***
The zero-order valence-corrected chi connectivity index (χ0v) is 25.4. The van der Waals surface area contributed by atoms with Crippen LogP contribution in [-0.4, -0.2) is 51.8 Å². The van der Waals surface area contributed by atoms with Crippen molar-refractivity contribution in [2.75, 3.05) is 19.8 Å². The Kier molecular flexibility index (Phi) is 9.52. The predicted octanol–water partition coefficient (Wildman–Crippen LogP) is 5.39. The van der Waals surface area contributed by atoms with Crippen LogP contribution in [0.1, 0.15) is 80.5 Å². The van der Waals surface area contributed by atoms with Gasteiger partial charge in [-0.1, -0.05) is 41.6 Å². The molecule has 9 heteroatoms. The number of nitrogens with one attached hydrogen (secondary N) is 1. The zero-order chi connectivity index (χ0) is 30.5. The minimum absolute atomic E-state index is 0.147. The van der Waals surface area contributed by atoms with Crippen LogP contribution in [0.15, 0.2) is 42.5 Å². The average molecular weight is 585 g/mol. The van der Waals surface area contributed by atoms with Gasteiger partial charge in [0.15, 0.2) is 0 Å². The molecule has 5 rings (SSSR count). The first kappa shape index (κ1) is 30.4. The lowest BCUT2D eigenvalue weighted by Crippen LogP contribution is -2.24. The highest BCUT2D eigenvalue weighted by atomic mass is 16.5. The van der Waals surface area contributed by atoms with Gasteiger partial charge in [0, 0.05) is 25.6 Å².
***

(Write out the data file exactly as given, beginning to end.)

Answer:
The zero-order valence-corrected chi connectivity index (χ0v) is 25.4. The van der Waals surface area contributed by atoms with Crippen LogP contribution in [-0.4, -0.2) is 51.8 Å². The van der Waals surface area contributed by atoms with Crippen molar-refractivity contribution in [2.75, 3.05) is 19.8 Å². The Kier molecular flexibility index (Phi) is 9.52. The predicted octanol–water partition coefficient (Wildman–Crippen LogP) is 5.39. The van der Waals surface area contributed by atoms with Crippen LogP contribution in [0.1, 0.15) is 80.5 Å². The van der Waals surface area contributed by atoms with Gasteiger partial charge in [-0.1, -0.05) is 41.6 Å². The molecule has 9 heteroatoms. The number of nitrogens with one attached hydrogen (secondary N) is 1. The zero-order chi connectivity index (χ0) is 30.5. The minimum absolute atomic E-state index is 0.147. The van der Waals surface area contributed by atoms with Crippen LogP contribution in [0.15, 0.2) is 42.5 Å². The average molecular weight is 585 g/mol. The van der Waals surface area contributed by atoms with Gasteiger partial charge in [0.15, 0.2) is 0 Å². The molecule has 5 rings (SSSR count). The first kappa shape index (κ1) is 30.4. The lowest BCUT2D eigenvalue weighted by Crippen LogP contribution is -2.24. The highest BCUT2D eigenvalue weighted by atomic mass is 16.5. The van der Waals surface area contributed by atoms with Gasteiger partial charge in [0, 0.05) is 25.6 Å².